Tuesday, October 16, 2012
Some Thoughts on "A Painful Case" by Students Landry L., Connie T., and William B.
Willing isolation and Dublin in A Painful Case by Landry L., Connie T., and William B.
Often during the other stories we have read in Dubliners, we see characters face a paralysis in power of action, which often results in isolation. In Araby, the young protagonist feels disillusioned, or perhaps simply confounded, by an internal will to fail, of sorts, born of the national feeling of Ireland, and in particular, Dublin. Dublin seems to be a place where people feel that their dreams are unattainable, so these people sit by and remain passive forces in their lives. In Eveline, Dublin keeps the title character from identifying a path in which she could truly be happy, leaving her seeing options that will only leave her unfulfilled, causing her eventual paralysis and failure to choose one or the other. The same themes are seen in Boarding House, A Little Cloud, Counterparts, and others, and its important to note that for these later, older in age characters, the possibility of making an active choice to be happy becomes more and more remote, as though the weight of passive non-choices had piled on top of them throughout their extended years. For the young boy to fulfill his wishes in Araby, all he needs to do is buy a trinket; for Little Chandler in A Little Cloud, he must leave behind his family and start his life anew, perhaps facing social ostracism.
A Painful Case, however, is a turning point in the stories. Duffy, the protagonist, seems a bit more advanced in years than earlier characters, as seems to be implied by “his face, which carried the entire tale of his years” (this at least indicates that he is old in spirit), and is without family. This is because he is the first character in the stories we have read who actively works against his own happiness. Earlier characters had families because they just happened to end up with them; they’re not happy with them, but they’re stuck with the wife and kids nonetheless. Duffy, however, is a cold, closed man, who “never gave alms to beggars”, and lived almost like a studios monk. He begins to have an affair of ambiguous nature with Mrs. Sinico, but he cuts her out of his life once she seems too attached or affectionate towards him. This causes her to fall into depression and eventually she dies in a railway accident, which could potentially be read as suicide. She’s almost an older Eveline, seeking happiness which she hasn’t had but ultimately denied by the likes of Duffy, who “withheld life from her” and in a way, “sentenced her to death”.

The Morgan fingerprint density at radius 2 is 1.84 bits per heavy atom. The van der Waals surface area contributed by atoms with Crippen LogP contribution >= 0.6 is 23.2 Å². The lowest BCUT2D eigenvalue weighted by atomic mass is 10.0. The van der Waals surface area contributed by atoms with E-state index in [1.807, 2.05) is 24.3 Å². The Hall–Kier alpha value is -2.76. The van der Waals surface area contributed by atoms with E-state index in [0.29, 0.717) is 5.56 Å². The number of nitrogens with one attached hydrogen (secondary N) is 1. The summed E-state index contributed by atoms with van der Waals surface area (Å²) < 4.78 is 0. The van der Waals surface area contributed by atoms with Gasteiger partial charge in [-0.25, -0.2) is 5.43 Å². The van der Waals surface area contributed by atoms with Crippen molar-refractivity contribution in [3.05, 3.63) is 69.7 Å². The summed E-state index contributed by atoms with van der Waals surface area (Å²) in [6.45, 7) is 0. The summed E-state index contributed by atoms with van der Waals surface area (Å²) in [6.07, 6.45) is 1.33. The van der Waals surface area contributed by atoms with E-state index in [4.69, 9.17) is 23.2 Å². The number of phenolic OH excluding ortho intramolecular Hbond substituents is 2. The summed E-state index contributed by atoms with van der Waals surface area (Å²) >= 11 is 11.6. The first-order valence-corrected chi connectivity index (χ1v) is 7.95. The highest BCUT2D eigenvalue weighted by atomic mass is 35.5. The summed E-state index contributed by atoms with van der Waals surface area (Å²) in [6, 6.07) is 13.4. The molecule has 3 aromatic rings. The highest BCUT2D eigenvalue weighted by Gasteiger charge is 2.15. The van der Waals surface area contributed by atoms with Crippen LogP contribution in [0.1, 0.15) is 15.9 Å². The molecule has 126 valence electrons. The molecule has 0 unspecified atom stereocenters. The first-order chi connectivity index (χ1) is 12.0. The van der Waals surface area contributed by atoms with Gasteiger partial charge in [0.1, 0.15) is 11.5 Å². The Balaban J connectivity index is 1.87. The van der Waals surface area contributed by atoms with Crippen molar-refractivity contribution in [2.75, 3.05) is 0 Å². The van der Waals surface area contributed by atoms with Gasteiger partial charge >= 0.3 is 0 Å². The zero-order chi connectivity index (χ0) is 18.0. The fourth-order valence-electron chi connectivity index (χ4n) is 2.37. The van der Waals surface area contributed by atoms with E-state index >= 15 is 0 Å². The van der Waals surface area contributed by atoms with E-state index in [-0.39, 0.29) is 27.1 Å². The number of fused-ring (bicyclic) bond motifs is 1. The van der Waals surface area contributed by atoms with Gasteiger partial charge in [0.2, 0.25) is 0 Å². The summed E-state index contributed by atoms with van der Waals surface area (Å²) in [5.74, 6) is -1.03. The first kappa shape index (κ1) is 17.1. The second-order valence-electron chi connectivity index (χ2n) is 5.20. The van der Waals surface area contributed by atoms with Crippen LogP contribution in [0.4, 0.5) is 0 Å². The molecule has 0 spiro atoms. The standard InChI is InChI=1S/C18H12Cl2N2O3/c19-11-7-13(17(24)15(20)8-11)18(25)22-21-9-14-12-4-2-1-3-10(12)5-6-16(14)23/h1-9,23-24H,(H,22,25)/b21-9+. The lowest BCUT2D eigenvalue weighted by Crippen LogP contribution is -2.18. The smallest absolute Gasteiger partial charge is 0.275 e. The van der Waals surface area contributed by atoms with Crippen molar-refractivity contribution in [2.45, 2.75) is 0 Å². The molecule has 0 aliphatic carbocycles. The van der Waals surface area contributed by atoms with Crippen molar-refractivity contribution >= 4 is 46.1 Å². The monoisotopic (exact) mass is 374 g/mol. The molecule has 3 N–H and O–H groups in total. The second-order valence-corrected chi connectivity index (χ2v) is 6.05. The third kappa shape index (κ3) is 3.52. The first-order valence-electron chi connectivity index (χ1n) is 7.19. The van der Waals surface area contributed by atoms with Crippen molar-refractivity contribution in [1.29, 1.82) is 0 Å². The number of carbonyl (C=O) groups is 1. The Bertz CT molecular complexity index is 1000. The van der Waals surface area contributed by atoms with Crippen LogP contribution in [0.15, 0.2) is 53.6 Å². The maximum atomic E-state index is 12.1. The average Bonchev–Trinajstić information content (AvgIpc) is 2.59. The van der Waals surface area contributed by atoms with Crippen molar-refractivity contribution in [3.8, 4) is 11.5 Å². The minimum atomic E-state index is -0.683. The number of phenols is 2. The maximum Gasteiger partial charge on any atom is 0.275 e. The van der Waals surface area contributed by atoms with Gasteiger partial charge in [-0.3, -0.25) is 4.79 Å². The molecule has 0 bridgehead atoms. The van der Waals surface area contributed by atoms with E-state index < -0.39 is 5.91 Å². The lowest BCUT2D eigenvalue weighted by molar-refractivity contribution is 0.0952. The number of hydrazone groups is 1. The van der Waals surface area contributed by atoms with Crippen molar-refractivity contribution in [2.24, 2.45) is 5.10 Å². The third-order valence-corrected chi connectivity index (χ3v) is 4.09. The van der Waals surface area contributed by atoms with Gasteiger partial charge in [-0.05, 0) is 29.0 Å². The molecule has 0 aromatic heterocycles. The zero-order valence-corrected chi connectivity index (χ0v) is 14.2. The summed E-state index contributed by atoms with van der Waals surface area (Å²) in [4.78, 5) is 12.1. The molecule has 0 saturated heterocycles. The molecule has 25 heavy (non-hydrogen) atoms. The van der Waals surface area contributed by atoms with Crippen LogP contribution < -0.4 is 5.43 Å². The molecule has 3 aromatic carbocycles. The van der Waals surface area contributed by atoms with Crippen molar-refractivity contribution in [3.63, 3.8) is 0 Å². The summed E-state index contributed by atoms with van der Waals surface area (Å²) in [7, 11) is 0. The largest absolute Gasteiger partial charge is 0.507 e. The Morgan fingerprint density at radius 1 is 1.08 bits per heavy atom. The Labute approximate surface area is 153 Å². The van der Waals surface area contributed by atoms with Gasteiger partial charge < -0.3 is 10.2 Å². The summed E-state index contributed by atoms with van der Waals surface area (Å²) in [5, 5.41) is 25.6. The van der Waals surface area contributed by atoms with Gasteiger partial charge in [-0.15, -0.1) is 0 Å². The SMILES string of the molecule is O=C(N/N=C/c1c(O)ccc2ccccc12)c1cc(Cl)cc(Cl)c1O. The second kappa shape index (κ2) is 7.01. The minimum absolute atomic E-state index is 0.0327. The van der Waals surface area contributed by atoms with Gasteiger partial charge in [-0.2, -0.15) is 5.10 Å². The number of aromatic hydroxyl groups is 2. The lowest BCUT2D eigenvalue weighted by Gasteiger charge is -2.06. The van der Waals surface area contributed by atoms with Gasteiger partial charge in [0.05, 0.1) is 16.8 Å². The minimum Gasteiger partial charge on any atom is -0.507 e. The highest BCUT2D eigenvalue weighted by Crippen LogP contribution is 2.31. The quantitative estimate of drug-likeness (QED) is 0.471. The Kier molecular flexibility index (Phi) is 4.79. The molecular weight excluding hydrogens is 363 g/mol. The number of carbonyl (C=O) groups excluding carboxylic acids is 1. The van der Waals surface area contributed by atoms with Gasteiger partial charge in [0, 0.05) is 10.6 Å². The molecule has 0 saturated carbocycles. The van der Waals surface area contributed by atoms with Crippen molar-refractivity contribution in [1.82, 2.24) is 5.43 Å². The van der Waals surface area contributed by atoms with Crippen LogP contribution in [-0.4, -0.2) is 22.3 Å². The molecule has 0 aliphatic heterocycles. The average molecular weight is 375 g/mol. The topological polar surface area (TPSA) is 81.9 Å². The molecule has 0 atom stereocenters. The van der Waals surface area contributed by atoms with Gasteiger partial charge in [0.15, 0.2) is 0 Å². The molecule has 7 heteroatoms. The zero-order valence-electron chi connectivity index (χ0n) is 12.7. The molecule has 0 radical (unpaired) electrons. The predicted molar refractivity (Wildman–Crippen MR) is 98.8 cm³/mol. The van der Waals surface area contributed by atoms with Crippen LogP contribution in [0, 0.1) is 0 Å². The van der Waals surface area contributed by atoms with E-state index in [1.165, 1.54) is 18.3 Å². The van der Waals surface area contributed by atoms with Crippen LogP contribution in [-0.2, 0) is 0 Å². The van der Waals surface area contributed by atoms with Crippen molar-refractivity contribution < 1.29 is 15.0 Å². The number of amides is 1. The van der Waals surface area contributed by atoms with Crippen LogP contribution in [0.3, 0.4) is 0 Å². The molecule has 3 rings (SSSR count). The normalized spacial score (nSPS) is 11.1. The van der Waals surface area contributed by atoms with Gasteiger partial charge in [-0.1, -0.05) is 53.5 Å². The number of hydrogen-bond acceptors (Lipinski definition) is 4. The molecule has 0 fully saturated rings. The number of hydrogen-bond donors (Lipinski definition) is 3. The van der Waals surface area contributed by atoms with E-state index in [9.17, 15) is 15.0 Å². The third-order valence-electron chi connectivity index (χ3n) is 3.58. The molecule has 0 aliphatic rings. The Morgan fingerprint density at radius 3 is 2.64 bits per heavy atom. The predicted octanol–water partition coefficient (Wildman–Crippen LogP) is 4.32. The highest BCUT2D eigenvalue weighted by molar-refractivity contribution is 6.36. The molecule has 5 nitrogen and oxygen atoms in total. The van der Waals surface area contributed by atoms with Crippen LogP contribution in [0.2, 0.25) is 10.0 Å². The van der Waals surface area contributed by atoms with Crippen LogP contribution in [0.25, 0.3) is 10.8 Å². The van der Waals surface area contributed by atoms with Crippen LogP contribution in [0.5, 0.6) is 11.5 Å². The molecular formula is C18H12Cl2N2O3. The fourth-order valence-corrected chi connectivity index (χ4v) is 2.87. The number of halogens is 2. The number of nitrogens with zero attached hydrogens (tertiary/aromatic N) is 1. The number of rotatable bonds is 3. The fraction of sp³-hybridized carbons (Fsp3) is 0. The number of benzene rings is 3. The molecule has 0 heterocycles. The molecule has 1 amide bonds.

Dublin also plays an interesting role. First, while on the subject of Mrs. Sinico’s death, it’s interesting to note that she, who dared to pursue happiness unlike the majority of characters in the collection, is killed by a train, a symbol of industrialization and perhaps, by extension, city life. More importantly, however, Dublin seems to change roles in this story. Instead of living in Dublin, Duffy lives “as far as possible from the city”; to be in such solitude as Duffy, with no friends or family, it seems necessary to escape Dublin, which constantly surrounds people with life and death and chaos. These traits of Dublin are portrayed more negatively in previous stories, but here they are admired. When Duffy feels totally isolated after hearing of Mrs. Sinico’s death, he “look(s) along the river towards Dublin, the lights of which (burn) redly and hospitably in the cold night”. Here, Dublin is presented in a positive light, a place teeming with life and where it is impossible to be alone. Of course, at the end of the story Duffy wishes to be numb and alone, and so he must “(turn) back the way he had come”, away from Dublin.
To respond to what Mr. Garza said about the ending of A Painful Case, with Duffy looking down upon the lovers: there’s something raw about Duffy seeing two lovers in the shadows, rather than a more exaggerated viewing of, for example, a family. The two lovers can be associated with the way Duffy views the city of Dublin at the end of this story, in that both are representations of life and vitality. As the lovers are “furtive”, they are almost certainly young, and this perhaps also reinforces the theme that the young are powerful, able to live actively and freely should they just pursue these ideals, while the middle aged characters we’ve seen so far have no such power of action, burdened as they are by careers and families, neither of which seem to be exactly what they wanted.